What doesn’t kill you… makes you better, change sport and yeah just better!

So after an MRI and CT scan, today I was informed by my doc (yes I’m on texting terms with him 😉 ) that there is definitely no stress fracture in the old foot, which is one heck of a relief. I totally knew this already, as having looked at all my CT images… i figured they looked ok. Unlike the MRI which to me looked like i had a gazillion stress fractures! 

I hate injuries, but that’s not really news to anyone. I hate the term ‘injured’, i hate sympathy, I hate having to explain a stress response to everyone, and I hate not being able to pole vault. I also despise those people who whine that they have a little tiny weeny pain… that means they can still train properly…. HELLO…. I have no sympathy for you. (Needed to get that off my chest sorry!)

BUT that’s fine because at the end of the day, I can use that to fuel my fire. By now I should be an expert at this, but the reality is I still cry, I still feel like someone is maybe trying to tell me I shouldn’t be doing this, and like I really want to kick and scream and punch things. And that makes us human hey! At the track, I get into my little zone, I annihilate my bike session and make sure I’m hitting as many PBs as possible in all my upper body weights and rope climbs, and of course no reduced  reps in my circuits because of the weight of my boot… Just have to get on with it. I can see that there are quite a lot of positives I can get out of this injury. Lots of time for glute and adductor rehab as well as giving me lots of time working on my heel toe take off. Ultimately, I know that as soon as I get back to vaulting, I will be in better shape (and I thought I was in the shape of my life right before I hurt my foot) but also that getting through these injuries gives us a mental edge.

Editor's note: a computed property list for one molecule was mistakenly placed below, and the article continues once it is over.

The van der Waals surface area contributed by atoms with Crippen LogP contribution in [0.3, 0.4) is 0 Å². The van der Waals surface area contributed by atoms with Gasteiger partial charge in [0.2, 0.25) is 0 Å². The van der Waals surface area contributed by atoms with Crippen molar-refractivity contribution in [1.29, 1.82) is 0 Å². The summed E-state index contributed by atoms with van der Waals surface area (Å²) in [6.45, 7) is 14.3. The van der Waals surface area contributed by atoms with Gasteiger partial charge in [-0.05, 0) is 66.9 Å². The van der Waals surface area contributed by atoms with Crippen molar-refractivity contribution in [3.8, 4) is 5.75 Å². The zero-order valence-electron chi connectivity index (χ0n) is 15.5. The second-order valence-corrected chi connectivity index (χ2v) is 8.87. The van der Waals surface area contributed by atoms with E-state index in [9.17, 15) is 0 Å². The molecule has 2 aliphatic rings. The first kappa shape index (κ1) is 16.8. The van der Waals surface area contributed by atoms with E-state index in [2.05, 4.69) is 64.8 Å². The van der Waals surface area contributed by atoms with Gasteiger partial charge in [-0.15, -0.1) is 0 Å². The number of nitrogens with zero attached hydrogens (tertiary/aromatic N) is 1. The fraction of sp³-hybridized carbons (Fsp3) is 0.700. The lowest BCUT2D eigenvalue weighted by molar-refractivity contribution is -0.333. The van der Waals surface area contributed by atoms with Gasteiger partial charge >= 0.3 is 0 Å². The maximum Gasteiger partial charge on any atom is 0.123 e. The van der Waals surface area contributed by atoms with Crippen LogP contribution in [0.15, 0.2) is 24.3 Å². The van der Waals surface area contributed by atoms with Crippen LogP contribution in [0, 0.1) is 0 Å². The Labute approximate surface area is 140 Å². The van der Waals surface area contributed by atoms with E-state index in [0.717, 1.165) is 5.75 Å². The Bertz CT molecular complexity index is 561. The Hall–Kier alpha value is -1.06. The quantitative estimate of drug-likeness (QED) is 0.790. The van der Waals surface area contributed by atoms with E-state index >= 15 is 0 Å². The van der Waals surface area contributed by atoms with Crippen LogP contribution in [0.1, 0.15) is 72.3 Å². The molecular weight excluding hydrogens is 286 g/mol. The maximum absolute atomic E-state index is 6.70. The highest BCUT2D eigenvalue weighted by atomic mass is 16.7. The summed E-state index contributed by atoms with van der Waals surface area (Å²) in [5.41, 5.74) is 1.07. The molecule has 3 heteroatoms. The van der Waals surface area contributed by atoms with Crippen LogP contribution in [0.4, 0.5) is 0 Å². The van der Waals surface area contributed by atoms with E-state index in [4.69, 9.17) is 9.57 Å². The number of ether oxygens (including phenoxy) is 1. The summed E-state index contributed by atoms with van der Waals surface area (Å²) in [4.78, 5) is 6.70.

I’ve always taken a liking to that phrase “what doesn’t kill us makes us stronger”. Getting through setbacks forces you to believe, forces you to dig down deep and you chose not to give up, you chose to make it a positive. Looking back, from every injury, I have always come back stronger. If i hadn’t needed a tendon repaired and could only spend 6 months on bars, I never would have got to Commonwealths in 2010 as my bars were so bad. If i hadn’t of torn my cartilage, I never would have found pole vault and if I hadn’t of suffered a stress response… who knows! Just don’t write me off just yet! 

I was thinking earlier, I’ve spent the last year of my pole vault career worrying about whether I fit in, do I belong in the world of athletics, what do people think of me? Do they think I am wasting my time? I’m getting good at seeing the positives now and I’ve gone from the very bottom of a sport to a decent level, scraping a bronze medal at nationals, in 2 years. I walked with a pole for a year as my knee surgeries meant I wasn’t allowed to run. So if you think I’m rubbish – screw you, you try it!